Far more entertaining, in a wearisome sort of way, is the emerging spat between Johnson and Donald Tusk about who will go down in history as "Mr No Deal".

This arises from Tusk's comments when he arrived for the G7 summit in Biarritz, when he accused the prime minister in office of wanting a no-deal Brexit, while suggesting that he should be doing everything he can to prevent going down in history as "Mr No Deal".

In what very quickly degenerated into a childish exchange, we had Johnson hitting back "hard", asserting that it was Tusk who risked being given that title. "As I've made it absolutely clear", Johnson said, "I don't want a no-deal Brexit but I say to our friends in the EU: if they don't want a no-deal Brexit then we've got to get rid of the backstop from the treaty".

In a petulant aside, he then added, "If Donald Tusk doesn't want to go down as 'Mr No Deal Brexit' then I hope that point should be born in mind by him too". It is so good to see such mature politics at play.

But here we go full circle. By insisting on a condition that he must know that the EU cannot accept – on a timescale that cannot be met - Johnson is thereby ensuring that there cannot be meaningful negotiations. Yet he is able to blame the "intransigence" of the EU in not coming to the table.

One can quite see why Tusk might think that Johnson is determined to pursue a no-deal Brexit. He is only coming to the conclusion that any of us might have reached (and, in fact, already have) that there is only that one possible outcome from his current stance.

That, of course, leaves it open that the serial liar is once again lying though his teeth, and has no intention of honouring his 31 October pledge. At the last minute, he will find some excuse or other for not going ahead with it. It has even been put to me that Johnson is quite capable of revoking the Article 50 notification, thus keeping us in the EU – even though it would be electoral suicide.

More likely, it would seem at this stage, is that Johnson is following what he believes to be a "win-win" strategy, in offering the EU his "alternative arrangements", anticipating that the "colleagues" will back off at the very last minute and dump the backstop in favour of his scheme. And, if it doesn't, he comes away looking the "Mr Reasonable", winning the blame game hands down.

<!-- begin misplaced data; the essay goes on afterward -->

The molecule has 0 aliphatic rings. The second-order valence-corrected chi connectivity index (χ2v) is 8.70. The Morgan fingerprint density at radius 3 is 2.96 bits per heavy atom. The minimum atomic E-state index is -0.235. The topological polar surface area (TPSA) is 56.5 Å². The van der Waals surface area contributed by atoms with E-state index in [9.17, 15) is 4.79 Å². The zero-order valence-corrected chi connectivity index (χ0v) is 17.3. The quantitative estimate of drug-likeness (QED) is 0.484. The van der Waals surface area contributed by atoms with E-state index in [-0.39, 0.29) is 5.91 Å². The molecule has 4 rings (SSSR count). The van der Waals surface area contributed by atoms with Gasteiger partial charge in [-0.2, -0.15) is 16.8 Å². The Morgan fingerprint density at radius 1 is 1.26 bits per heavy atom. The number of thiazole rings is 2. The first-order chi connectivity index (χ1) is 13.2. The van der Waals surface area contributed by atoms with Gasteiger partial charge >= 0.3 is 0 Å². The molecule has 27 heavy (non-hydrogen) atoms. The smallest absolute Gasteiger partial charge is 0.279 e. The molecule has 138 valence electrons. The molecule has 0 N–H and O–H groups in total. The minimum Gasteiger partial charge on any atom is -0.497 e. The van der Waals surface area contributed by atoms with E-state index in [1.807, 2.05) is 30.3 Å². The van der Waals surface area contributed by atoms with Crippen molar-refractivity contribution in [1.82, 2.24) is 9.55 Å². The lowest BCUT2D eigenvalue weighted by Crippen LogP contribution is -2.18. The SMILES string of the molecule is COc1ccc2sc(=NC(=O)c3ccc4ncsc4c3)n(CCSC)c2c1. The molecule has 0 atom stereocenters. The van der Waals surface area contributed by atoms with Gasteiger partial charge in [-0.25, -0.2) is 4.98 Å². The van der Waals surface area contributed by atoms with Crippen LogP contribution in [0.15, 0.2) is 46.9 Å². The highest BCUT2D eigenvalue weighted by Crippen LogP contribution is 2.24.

Nevertheless, it is quite possible that Johnson has swallowed the Singham Kool Aid, especially as it has been fronted by the idiot Greg Hands, in which case he could actually believe that he has a workable strategy that will actually avoid a no-deal Brexit.

He seems unable to grasp the procedural requirements of the rules-based organisation he is up against, and therefore does not understand that there will be no last-minute "recantation".

This, according to the Independent on Sunday is leading to a bizarre game of double-bluff, where pro-EU Tories are nervous about when they should act to thwart a no-deal Brexit, as they don't want to be blamed for derailing Johnson's efforts to get a deal. Most Tories in the rebel alliance are apparently reluctant to be the obstruction to that by acting prematurely.

One might have thought that "pro-EU Tories" might have enough knowledge of the construct they so love to realise that Johnson's strategy is a non-starter. But they have shown no better understanding of the nature of the EU than their Eurosceptic counterparts.

Where the flaw in what passes for their thinking possibly lies is in the legend that EU deals are most often made at the last minute. And while there may be some truth in that, it applies mostly in internal negotiations within the institutions.

The failure here is to understand that the Article 50 talks are external treaty negotiations that are bound by rigid procedural elements – the very same that led to the lack of flexibility which scuppered the Doha Round of the WTO talks. There is going to be no last-minute reprieve. Johnson is driving us into a cul de sac, from which there is no escape. All we have left is the blame game.